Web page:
And because early spring training is a time filled mostly with the mind-numbing but necessary evils of the game, such as half-interested pitchers pantomiming throws to the plate before faux-hustling off the mound to cover first base, the Belt and Reddick developments beg the questions: Who’ll have a better 2014? Who has a brighter future?
The answer to both is Belt.
Here’s why: Reddick, who turned 27 on Wednesday, is an excellent defensive corner outfielder with prodigious power but a sometimes frightening penchant for punching out. To wit, in 2012 he hit 32 homers but whiffed in nearly a quarter of his plate appearances (151 of 673).
His plate approach and swing are such that hitting .300 or higher for the season is a pipe dream, his on-base percentage has never been higher than .327, and his high-strung nature makes him something of a polarizing clubhouse personality.
You can’t discount that last part, either. Players with Reddick’s swag are wholly palatable — endearing even — when they put up numbers like he did in 2012. That same swag while putting up numbers like he did in 2013? Gets old in a hurry, and whether they admit it or not, the evidence suggests that the A’s have done a 180 on their former stance that chemistry is a by product of winning.
They know damn well that great chemistry can and does, in fact, enhance the chances of winning.
In other words, it’s not a stretch to envision more than a few A’s fans with two obsolete No. 16 jerseys hanging in their closets in the not-too-distant future — Giambi and Reddick. Oakland loves it some Reddick, but one thing A’s GM Billy Beane has NOT done a 180 on is sentimentality. If he gave a sniff about fan favorites, Eric Byrnes would have been an Athletic for life.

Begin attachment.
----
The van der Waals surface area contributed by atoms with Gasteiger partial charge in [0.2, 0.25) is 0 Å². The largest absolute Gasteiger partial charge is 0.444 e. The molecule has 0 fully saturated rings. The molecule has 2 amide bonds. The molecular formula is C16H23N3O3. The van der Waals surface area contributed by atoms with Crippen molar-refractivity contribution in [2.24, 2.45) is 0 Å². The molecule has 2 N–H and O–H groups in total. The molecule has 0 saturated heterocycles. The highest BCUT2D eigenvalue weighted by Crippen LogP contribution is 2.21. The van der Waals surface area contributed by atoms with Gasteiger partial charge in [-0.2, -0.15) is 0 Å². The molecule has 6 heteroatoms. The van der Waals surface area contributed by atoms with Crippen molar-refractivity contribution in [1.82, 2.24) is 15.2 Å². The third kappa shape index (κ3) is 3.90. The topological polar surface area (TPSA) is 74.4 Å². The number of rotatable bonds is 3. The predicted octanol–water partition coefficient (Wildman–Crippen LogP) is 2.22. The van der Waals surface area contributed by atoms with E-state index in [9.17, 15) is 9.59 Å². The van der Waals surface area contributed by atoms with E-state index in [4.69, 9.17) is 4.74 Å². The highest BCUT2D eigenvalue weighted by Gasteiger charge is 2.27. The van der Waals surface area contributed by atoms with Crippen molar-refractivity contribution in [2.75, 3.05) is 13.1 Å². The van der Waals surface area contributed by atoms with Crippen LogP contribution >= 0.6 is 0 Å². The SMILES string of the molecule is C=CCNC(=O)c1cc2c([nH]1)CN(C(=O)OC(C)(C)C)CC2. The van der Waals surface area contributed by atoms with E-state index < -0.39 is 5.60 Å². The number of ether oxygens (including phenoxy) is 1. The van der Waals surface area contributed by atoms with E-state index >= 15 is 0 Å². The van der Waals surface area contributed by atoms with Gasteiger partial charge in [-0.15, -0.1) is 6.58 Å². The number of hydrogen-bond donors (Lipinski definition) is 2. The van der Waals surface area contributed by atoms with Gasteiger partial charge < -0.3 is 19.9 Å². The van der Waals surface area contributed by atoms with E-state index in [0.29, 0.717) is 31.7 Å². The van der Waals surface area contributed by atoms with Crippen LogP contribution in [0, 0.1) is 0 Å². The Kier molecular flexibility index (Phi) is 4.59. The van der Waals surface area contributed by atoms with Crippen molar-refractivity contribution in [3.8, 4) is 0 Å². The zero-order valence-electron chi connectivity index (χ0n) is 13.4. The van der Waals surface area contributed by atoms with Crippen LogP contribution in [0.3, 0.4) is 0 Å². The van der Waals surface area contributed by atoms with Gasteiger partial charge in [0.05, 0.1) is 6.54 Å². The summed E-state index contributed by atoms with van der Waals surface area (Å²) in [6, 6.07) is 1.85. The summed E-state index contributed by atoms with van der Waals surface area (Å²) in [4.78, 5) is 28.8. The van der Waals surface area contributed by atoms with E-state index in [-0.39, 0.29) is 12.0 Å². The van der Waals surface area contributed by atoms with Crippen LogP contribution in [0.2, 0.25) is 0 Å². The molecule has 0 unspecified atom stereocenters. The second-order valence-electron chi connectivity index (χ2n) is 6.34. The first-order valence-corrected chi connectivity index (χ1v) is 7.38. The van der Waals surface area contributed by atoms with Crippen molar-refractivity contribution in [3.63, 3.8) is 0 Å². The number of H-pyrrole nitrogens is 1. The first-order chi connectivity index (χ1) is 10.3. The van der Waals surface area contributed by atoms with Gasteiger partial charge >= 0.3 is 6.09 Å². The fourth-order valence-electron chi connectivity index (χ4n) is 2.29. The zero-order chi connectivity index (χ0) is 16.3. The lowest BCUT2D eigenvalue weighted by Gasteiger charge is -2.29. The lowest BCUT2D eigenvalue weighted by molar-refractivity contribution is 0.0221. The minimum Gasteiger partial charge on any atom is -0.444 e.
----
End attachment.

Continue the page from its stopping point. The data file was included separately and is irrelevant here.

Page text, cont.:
Now let’s take a look at Belt: what he is, and what he might very well end up being.
He’s 25, he’s got Gold Glove potential at first base, and he’s coming off the kind of offensive season that makes baseball people say, “Oooh, this kid’s starting to figure some things out.”
A terrific hitter at every level of the minors, Belt has certainly had his struggles at the highest level of the game. He’s frustrated his coaches and fans alike at times, in part because of all that minor-league success. But it’s important to note that his minor-league success typically came after a less-than-lights-out adjustment to whatever new level he was taking on, and it stands to reason that the adjustment period would be longer in the bigs.
And it has been. Much longer. Yet even while adjusting, he posted consecutive seasons with a .360 on-base percentage in his first two full years, upping his batting average from a solid .275 to .289. And if you’ve paid close attention to the changes in his approach and swing since the Giants stopped yo-yo-ing him back to the minors or out to left field, it’s not that hard to see a career .300-plus hitter with the ability to knock 22 to 28 balls out of the yard every year.
He’s also universally liked in the clubhouse, with the swag of a golden retriever.
We like to call it upside, and Belt still has a ton of it. Reddick? Maybe not. That’s not to say Reddick doesn’t have some good years in him, but Belt looks like someone housing greatness.
Mychael Urban has covered Bay Area sports for more than 22 years as a contributor to Comcast SportsNet, CSNBayArea.com, KNBR, MLB.com, ESPN The Magazine and various newspapers.